Skiing should't be a problem- while BC skiing/skinning I just put one pole away so I wouldn't be tempted. When your PT makes your brace for you you can hold a pole in the hand so that you get the grip position you would like.

Climbing- no! It is all the little things that you wouldn't think about that are really stressful on the UCL (it took a specific strength exercise that me and my PT came up with to work on clipping a rope into a biner with the hand in question.)
Same with hang boarding- your UCL gets pulled on even when hanging on fingers.

The things that really suck though are the simplest things- zippers, and zip lock bags were super painful!

Good luck.


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By Mark E Dixon
From Sprezzatura, Someday
Jan 27, 2014
At the BRC

Thanks for the info.

I have a complete tear and am getting surgery this afternoon.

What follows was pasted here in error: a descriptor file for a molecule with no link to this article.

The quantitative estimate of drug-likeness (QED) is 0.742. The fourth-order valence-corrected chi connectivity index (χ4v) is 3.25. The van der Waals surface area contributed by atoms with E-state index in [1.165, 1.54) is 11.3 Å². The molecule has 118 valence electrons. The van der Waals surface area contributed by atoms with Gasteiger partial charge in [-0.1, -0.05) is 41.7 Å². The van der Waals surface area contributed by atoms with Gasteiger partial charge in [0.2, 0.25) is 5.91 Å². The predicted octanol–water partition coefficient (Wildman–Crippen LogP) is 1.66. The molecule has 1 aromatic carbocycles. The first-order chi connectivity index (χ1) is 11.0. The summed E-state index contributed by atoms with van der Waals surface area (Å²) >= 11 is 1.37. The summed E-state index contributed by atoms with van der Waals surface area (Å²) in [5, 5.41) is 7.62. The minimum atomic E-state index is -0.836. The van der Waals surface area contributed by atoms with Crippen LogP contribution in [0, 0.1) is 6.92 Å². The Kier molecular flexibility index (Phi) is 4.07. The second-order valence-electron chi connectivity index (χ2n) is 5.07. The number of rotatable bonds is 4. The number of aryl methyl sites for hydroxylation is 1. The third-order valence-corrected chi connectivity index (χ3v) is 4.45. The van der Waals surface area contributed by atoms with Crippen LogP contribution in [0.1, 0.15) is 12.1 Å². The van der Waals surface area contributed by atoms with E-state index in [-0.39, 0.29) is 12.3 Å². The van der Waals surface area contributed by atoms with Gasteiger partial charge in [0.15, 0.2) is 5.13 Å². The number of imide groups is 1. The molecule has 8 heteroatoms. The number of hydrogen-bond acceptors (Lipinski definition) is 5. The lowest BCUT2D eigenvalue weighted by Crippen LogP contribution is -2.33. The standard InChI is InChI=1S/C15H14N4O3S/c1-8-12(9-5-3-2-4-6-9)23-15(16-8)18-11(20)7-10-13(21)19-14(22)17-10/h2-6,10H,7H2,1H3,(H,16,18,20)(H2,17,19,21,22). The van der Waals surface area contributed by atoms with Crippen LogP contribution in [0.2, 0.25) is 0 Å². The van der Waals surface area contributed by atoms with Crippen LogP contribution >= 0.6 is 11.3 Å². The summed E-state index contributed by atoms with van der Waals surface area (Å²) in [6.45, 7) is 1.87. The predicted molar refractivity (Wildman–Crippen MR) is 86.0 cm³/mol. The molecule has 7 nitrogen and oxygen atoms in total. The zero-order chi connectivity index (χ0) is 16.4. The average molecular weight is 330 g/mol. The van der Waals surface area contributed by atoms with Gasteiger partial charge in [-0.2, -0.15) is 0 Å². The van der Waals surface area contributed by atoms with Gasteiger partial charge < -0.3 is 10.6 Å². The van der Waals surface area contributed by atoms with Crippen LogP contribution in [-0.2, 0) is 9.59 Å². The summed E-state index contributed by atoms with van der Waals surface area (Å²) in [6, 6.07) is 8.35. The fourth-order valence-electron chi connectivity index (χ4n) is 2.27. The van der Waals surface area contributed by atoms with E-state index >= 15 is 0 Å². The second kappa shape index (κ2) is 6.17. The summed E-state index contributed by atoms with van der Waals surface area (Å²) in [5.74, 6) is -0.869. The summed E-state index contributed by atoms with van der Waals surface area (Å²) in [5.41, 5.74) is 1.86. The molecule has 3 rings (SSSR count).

When I picked myself up at the bottom of the run, I was thinking, "man my thumb hurts, must have sprained it" So I pull off my glove and it's sticking out sideways. Before I reflected further, I thought "hope this goes back in easily" grabbed the thumb and reduced it. I have zero stability, could easily pull it back out if I wanted to, but honestly it makes me too queasy! My big regret is that I didn't get a photo first. But my reaction was pure reflex.


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By Taylor-B.
From CO & AK
Jan 27, 2014
Mt. Churchill, University Range

Check out this procedure thesteadmanclinic.com/bone-marrow-cell-concentrate-platelet->>>
And this Doc thesteadmanclinic.com/dr-randy-viola.asp


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By Tom Lausch
From Madison WI
Jan 27, 2014
Chips and Salsa